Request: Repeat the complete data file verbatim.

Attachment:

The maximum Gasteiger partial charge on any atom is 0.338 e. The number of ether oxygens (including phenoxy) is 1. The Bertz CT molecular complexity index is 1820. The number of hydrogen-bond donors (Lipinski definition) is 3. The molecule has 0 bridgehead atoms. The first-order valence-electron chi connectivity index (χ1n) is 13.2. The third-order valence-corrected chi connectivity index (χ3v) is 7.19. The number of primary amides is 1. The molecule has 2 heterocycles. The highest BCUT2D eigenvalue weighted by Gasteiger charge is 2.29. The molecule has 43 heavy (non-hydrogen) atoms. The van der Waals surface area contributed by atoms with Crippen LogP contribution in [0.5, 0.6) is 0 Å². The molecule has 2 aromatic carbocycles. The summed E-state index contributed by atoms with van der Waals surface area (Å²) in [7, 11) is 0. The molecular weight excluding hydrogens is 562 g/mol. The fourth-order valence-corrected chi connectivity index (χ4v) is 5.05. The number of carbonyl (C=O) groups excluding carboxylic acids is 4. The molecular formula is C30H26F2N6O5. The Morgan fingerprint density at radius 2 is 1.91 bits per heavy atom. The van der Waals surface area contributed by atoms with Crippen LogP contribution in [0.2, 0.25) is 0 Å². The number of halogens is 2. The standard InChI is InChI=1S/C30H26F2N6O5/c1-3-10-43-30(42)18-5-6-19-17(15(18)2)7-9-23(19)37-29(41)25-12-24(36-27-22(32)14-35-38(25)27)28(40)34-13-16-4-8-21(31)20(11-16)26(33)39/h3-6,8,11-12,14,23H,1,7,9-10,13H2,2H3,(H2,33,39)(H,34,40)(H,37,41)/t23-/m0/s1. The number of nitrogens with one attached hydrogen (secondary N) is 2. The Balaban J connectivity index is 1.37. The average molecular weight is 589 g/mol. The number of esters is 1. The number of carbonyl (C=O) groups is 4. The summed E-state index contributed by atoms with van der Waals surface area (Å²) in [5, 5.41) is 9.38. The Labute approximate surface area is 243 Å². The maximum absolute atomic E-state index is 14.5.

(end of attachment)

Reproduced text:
The maximum Gasteiger partial charge on any atom is 0.338 e. The number of ether oxygens (including phenoxy) is 1. The Bertz CT molecular complexity index is 1820. The number of hydrogen-bond donors (Lipinski definition) is 3. The molecule has 0 bridgehead atoms. The first-order valence-electron chi connectivity index (χ1n) is 13.2. The third-order valence-corrected chi connectivity index (χ3v) is 7.19. The number of primary amides is 1. The molecule has 2 heterocycles. The highest BCUT2D eigenvalue weighted by Gasteiger charge is 2.29. The molecule has 43 heavy (non-hydrogen) atoms. The van der Waals surface area contributed by atoms with Crippen LogP contribution in [0.5, 0.6) is 0 Å². The molecule has 2 aromatic carbocycles. The summed E-state index contributed by atoms with van der Waals surface area (Å²) in [7, 11) is 0. The molecular weight excluding hydrogens is 562 g/mol. The fourth-order valence-corrected chi connectivity index (χ4v) is 5.05. The number of carbonyl (C=O) groups excluding carboxylic acids is 4. The molecular formula is C30H26F2N6O5. The Morgan fingerprint density at radius 2 is 1.91 bits per heavy atom. The van der Waals surface area contributed by atoms with Crippen LogP contribution in [0.2, 0.25) is 0 Å². The number of halogens is 2. The standard InChI is InChI=1S/C30H26F2N6O5/c1-3-10-43-30(42)18-5-6-19-17(15(18)2)7-9-23(19)37-29(41)25-12-24(36-27-22(32)14-35-38(25)27)28(40)34-13-16-4-8-21(31)20(11-16)26(33)39/h3-6,8,11-12,14,23H,1,7,9-10,13H2,2H3,(H2,33,39)(H,34,40)(H,37,41)/t23-/m0/s1. The number of nitrogens with one attached hydrogen (secondary N) is 2. The Balaban J connectivity index is 1.37. The average molecular weight is 589 g/mol. The number of esters is 1. The number of carbonyl (C=O) groups is 4. The summed E-state index contributed by atoms with van der Waals surface area (Å²) in [5, 5.41) is 9.38. The Labute approximate surface area is 243 Å². The maximum absolute atomic E-state index is 14.5.